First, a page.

In its guidance on implementing the lockdown, the Shanghai Municipal Health Commission stressed the need to ensure uninterrupted medical services including for pregnant women and patients with serious health conditions (Shanghai Municipal Health Commission, March 27). This was clearly an attempt to avoid issues during past lockdowns, such as in Xi’an earlier this year, when individuals suffering medical emergencies were denied care. Despite this official guidance, numerous complaints have circulated online concerning family members who were unable to access emergency medical care, due to hospital closures, or because they were diverted from urgent care to COVID-19 testing or quarantine centers (Human Rights Watch, April 6). In one particularly tragic account, a Weibo user described how his 77 year old father tested positive for COVID-19 and was diverted from hemodialysis treatment for kidney disease to an isolation unit (Weibo, March 29). While in quarantine, the man received no hemodialysis for several days, and died of renal failure as a result. To add insult to injury, the man’s son noted that he received a call from the Shanghai Centers for Disease Control (CDC) informing him that his father was alive and receiving urgent care, when he had actually already been dead for 12 hours.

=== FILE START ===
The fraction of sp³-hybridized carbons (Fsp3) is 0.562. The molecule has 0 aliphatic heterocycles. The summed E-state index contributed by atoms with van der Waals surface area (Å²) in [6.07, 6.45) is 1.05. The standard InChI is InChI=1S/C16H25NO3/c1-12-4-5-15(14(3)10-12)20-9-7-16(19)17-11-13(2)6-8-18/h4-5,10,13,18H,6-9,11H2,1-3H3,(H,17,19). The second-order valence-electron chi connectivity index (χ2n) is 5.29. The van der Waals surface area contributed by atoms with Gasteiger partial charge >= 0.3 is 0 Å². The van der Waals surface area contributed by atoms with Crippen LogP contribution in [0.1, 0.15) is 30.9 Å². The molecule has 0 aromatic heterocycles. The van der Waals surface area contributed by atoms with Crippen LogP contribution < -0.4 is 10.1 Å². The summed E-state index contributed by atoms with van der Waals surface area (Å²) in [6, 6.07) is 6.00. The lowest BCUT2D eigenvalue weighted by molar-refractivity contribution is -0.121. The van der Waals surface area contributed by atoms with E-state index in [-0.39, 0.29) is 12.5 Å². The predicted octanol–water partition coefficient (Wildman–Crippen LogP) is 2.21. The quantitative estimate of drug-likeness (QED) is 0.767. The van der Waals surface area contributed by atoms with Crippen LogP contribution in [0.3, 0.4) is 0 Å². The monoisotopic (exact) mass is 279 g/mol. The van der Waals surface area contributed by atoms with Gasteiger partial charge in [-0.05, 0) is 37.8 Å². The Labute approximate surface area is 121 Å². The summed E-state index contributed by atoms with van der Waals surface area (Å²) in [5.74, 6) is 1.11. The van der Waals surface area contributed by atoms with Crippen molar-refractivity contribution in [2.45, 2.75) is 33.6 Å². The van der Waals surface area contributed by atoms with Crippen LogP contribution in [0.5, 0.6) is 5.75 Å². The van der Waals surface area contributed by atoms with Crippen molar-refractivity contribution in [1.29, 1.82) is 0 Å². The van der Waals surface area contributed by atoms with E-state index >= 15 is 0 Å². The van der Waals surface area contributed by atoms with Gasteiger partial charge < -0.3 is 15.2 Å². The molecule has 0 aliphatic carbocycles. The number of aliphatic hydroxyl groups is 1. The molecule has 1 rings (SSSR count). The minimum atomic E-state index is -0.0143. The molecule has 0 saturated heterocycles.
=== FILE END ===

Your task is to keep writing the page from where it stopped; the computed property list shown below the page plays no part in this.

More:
As with past mass lockdowns, ensuring adequate food supply to an enormous urban population confined to their homes is a major logistical challenge. Currently, food delivery service availability varies across the city. Some Shanghai residents have reported trying dozens of applications and still being unable to procure any kind of food (Twitter, April 1). Sometimes, app users reported that they could purchase cakes, sweets or pet food, but not staples like rice and vegetables, which suggests supply as well as delivery issues. Even those who have been briefly permitted to leave their homes to purchase essentials reported completely empty shelves due to hoarding (Weibo April 8). Some people have even resorted to foraging. After several residents fell ill after eating toxic weeds that they had mistaken for leeks, authorities sent out an emergency notification urging people not to pick roadside vegetables due to the risk of food poisoning (Twitter, April 1).